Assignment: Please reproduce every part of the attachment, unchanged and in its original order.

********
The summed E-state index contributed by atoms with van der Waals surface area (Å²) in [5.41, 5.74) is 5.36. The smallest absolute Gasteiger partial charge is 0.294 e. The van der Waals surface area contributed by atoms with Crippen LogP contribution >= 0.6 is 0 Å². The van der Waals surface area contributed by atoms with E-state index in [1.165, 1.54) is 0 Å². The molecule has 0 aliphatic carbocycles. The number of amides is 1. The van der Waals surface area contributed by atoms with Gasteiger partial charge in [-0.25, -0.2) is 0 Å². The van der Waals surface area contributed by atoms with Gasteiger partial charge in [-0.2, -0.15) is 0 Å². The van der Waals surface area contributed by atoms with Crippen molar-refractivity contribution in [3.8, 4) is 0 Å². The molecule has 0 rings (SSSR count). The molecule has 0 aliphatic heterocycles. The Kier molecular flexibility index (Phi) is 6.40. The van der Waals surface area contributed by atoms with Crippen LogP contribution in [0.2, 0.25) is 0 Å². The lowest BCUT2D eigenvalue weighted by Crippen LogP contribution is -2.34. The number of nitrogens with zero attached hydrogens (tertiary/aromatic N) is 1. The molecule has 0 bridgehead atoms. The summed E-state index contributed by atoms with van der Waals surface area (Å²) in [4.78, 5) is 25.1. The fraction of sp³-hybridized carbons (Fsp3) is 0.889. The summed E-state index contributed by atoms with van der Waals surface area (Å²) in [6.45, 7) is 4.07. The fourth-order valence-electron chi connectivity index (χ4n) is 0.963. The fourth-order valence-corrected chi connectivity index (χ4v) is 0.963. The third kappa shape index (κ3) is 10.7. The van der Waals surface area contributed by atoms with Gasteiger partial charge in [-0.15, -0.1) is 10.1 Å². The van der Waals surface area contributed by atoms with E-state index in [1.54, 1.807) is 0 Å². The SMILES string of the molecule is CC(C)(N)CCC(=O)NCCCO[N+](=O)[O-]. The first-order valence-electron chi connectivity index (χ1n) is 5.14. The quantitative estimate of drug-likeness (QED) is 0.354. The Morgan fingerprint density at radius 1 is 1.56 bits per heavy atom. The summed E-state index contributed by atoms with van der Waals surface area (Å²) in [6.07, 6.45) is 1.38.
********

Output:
The summed E-state index contributed by atoms with van der Waals surface area (Å²) in [5.41, 5.74) is 5.36. The smallest absolute Gasteiger partial charge is 0.294 e. The van der Waals surface area contributed by atoms with Crippen LogP contribution >= 0.6 is 0 Å². The van der Waals surface area contributed by atoms with E-state index in [1.165, 1.54) is 0 Å². The molecule has 0 aliphatic carbocycles. The number of amides is 1. The van der Waals surface area contributed by atoms with Gasteiger partial charge in [-0.25, -0.2) is 0 Å². The van der Waals surface area contributed by atoms with Gasteiger partial charge in [-0.2, -0.15) is 0 Å². The van der Waals surface area contributed by atoms with Crippen molar-refractivity contribution in [3.8, 4) is 0 Å². The molecule has 0 rings (SSSR count). The molecule has 0 aliphatic heterocycles. The Kier molecular flexibility index (Phi) is 6.40. The van der Waals surface area contributed by atoms with Crippen LogP contribution in [0.2, 0.25) is 0 Å². The lowest BCUT2D eigenvalue weighted by Crippen LogP contribution is -2.34. The number of nitrogens with zero attached hydrogens (tertiary/aromatic N) is 1. The molecule has 0 bridgehead atoms. The summed E-state index contributed by atoms with van der Waals surface area (Å²) in [4.78, 5) is 25.1. The fraction of sp³-hybridized carbons (Fsp3) is 0.889. The summed E-state index contributed by atoms with van der Waals surface area (Å²) in [6.45, 7) is 4.07. The fourth-order valence-electron chi connectivity index (χ4n) is 0.963. The fourth-order valence-corrected chi connectivity index (χ4v) is 0.963. The third kappa shape index (κ3) is 10.7. The van der Waals surface area contributed by atoms with Gasteiger partial charge in [-0.15, -0.1) is 10.1 Å². The van der Waals surface area contributed by atoms with E-state index in [1.54, 1.807) is 0 Å². The SMILES string of the molecule is CC(C)(N)CCC(=O)NCCCO[N+](=O)[O-]. The first-order valence-electron chi connectivity index (χ1n) is 5.14. The quantitative estimate of drug-likeness (QED) is 0.354. The Morgan fingerprint density at radius 1 is 1.56 bits per heavy atom. The summed E-state index contributed by atoms with van der Waals surface area (Å²) in [6.07, 6.45) is 1.38.